BlogIntroduction Series

Exploring the Core Concepts: An Introduction to Tensile Fabric Architecture

Part 2 of 5: In this five-part series, we provide an introduction to the world of tensile fabric architecture, including the history, current applications, engineering concepts, modern materials, and the innovative benefits.  Click here to read additional posts.


 

Exploring the Core Concepts: An Introduction to Tensile Fabric ArchitectureTensile fabric architecture (aka tension structures or tensioned membrane structures) is an innovative form of construction characterized by structural forms that are created from the tensioning of otherwise flexible membrane materials, such as PVC Membranes or PTFE-Coated Fiberglass.  The resulting structures are generally permanent or semi-permanent and can range from uniquely iconic to purely functional.

Generally speaking, tensile fabric architecture refers to either tensioned structures, which use cables and supports to create tension, or pneumatic structures, which instead use air pressure to create the tension.  In this series, we’ll be exploring tensioned structures, as opposed to pneumatic structures.

Why Tensioning?

In traditional architecture, ceilings and rooftops require beams, columns, and other support systems to be structurally sound.  One of the greatest benefits of tensile fabric architecture is its ability to span long distances with minimal structural support from steel members and foundations.  It enables architects to cover large areas without creating obstacles or obstructions – ideal for sports arenas and entertainment venues (among the vast range of other applications).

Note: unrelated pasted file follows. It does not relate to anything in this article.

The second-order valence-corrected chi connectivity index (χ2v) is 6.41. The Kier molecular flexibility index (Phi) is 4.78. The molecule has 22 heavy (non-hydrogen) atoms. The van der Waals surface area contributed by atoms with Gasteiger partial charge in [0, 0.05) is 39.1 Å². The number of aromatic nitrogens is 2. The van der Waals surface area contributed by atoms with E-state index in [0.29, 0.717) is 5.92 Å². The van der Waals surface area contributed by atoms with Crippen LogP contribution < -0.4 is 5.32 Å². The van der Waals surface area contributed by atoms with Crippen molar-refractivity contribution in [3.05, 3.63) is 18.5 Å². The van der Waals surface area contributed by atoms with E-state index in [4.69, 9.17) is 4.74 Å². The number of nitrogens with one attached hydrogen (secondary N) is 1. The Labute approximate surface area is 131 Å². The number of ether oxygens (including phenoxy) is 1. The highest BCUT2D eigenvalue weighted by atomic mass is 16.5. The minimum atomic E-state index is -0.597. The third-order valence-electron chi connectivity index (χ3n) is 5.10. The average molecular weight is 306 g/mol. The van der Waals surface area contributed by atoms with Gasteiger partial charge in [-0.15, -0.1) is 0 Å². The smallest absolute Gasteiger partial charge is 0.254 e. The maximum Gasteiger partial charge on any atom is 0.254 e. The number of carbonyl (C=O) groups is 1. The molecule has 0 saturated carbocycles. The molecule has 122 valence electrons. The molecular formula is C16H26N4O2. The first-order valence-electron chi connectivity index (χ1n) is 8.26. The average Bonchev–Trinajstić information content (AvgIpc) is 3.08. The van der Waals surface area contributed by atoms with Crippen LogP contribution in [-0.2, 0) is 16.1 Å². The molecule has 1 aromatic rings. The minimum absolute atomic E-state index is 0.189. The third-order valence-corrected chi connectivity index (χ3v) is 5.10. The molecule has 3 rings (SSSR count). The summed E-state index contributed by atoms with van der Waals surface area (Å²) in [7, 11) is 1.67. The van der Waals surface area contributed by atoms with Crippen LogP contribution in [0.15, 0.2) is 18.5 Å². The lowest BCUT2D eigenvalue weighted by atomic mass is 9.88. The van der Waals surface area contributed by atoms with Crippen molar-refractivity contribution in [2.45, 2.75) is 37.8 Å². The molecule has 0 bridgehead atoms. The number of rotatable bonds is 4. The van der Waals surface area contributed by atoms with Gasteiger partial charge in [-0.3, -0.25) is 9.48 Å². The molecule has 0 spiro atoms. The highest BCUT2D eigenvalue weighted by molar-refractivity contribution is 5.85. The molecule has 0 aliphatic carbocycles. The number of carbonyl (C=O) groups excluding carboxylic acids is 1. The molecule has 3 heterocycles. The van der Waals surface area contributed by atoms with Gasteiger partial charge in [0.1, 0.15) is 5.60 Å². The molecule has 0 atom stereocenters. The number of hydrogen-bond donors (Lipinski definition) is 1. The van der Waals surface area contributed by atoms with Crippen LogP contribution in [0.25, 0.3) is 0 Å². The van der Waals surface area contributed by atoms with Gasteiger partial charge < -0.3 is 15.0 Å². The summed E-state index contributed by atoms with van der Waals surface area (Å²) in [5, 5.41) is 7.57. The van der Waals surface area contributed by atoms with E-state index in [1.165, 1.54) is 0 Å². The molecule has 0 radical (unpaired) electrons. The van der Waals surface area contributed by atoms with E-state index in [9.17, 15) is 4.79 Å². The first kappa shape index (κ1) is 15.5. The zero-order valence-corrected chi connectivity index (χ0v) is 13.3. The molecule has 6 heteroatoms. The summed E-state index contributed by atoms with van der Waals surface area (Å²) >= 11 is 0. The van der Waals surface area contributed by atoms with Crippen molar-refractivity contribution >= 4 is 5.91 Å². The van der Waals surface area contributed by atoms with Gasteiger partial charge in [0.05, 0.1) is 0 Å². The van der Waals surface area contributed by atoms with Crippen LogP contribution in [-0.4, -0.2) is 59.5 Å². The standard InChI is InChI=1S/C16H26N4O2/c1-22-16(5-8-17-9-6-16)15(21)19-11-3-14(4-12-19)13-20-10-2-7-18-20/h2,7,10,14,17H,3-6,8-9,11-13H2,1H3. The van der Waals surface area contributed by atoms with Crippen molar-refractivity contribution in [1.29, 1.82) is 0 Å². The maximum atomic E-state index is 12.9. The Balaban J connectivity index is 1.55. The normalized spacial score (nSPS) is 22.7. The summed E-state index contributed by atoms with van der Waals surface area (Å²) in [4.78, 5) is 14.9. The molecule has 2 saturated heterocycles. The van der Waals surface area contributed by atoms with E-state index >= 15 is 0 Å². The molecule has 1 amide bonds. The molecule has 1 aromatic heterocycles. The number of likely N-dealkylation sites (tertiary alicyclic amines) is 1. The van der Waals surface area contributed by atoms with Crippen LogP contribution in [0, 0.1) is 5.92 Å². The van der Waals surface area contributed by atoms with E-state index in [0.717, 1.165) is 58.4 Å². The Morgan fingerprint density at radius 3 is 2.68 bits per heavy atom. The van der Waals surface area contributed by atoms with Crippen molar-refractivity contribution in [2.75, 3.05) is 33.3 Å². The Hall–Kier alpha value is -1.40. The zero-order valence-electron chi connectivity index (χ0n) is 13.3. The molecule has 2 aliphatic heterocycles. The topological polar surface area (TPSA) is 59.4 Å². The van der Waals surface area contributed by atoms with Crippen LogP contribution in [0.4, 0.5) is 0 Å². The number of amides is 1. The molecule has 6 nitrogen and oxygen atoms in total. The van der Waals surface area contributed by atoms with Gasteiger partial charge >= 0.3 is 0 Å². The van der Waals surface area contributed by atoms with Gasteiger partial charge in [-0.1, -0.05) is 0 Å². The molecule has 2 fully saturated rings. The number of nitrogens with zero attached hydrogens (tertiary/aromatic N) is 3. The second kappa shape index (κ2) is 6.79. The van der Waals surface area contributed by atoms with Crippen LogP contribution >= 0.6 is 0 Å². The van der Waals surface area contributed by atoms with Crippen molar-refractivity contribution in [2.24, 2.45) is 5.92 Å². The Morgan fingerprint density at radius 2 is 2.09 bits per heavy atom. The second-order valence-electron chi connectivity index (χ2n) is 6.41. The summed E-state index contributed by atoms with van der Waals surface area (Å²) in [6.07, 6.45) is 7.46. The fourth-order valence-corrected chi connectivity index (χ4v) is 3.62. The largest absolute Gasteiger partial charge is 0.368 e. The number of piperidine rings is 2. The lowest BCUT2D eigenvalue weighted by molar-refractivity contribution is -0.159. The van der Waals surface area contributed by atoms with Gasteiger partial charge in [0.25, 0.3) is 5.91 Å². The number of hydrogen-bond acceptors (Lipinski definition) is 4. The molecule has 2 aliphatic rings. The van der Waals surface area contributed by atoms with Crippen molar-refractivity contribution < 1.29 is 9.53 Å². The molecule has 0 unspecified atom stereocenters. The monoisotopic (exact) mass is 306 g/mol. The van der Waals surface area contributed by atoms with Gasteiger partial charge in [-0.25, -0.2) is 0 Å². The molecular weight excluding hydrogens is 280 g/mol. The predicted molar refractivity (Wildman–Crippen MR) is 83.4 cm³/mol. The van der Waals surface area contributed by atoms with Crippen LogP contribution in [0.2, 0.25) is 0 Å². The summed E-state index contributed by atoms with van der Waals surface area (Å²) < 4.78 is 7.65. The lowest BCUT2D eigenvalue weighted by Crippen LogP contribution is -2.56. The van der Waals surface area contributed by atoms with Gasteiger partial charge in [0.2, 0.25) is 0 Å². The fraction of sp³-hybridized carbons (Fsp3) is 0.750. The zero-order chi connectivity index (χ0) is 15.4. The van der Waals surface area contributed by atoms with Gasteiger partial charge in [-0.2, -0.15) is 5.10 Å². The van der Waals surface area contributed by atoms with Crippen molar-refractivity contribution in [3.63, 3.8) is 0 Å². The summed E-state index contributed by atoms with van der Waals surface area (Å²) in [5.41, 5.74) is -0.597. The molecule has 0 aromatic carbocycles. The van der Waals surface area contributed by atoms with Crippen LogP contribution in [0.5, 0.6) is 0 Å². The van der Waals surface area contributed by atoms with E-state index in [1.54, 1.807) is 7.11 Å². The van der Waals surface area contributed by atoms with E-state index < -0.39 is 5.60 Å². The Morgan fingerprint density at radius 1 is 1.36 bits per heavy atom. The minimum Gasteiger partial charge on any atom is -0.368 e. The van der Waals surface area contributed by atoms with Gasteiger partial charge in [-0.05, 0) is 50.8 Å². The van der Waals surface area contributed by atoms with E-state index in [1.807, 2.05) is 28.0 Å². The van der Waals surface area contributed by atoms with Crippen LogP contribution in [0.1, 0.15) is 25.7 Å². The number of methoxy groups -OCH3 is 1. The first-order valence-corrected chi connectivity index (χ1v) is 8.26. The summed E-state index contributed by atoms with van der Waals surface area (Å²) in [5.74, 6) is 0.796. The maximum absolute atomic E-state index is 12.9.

Despite being incredibly durable, fabric membranes are rather flexible on their own.  It’s the tensioning process that creates the necessary rigidity for the membrane to transform from a pliable material into a structural canopy or roof system.  To better understand the concept, imagine a dismantled trampoline. Without the springs and framework, the woven fabric has little structural integrity.  However, when assembled, that same fabric is pulled equally from each direction and becomes stable enough to support (and bounce) hundreds of pounds of weight.

What are the Tensioning Designs?

There are many styles and shapes available to designers and engineers of tensile fabric architecture.  All of the styles and shapes use strategically designed system of cables to create the necessary tension, so the membrane is able to remain stiff and structurally sound under all possible loads (such as wind loads and snow loads).

Conical Designs feature one or multiple masts with a ring at the pinnacle that provides the center point of tension.  These often resemble a tent, although there are many significant differences between a tent and a tension structure.

Hypar or Anticlastic Designs rely on two opposing curvatures to create tension and stability.  These often resemble the shape of a saddle with two high points and two points.

Parallel Arch or Barrel Vault Designs use a variety of support systems and perimeter attachments to maintain the signature arch shape.

Cable Net & Membrane Designs leverage a cable grid to stretch the membrane over significant distances.  These often are used for long-span roofing applications.

Is Tensile Fabric Architecture Right for Your Next Project?

In the Tension Structures Division of Eide Industries, we specialize in design, engineering, manufacturing, and installation of structurally complex and creatively challenging commercial, government, and prototype design projects.  We provide expertise and support for architects, landscape designers, general contractors, and property owners to develop their custom tensile membrane project ideas and construct iconic structures.

Explore the options for your next project.  Contact one of our experts today by calling 800-422-6827.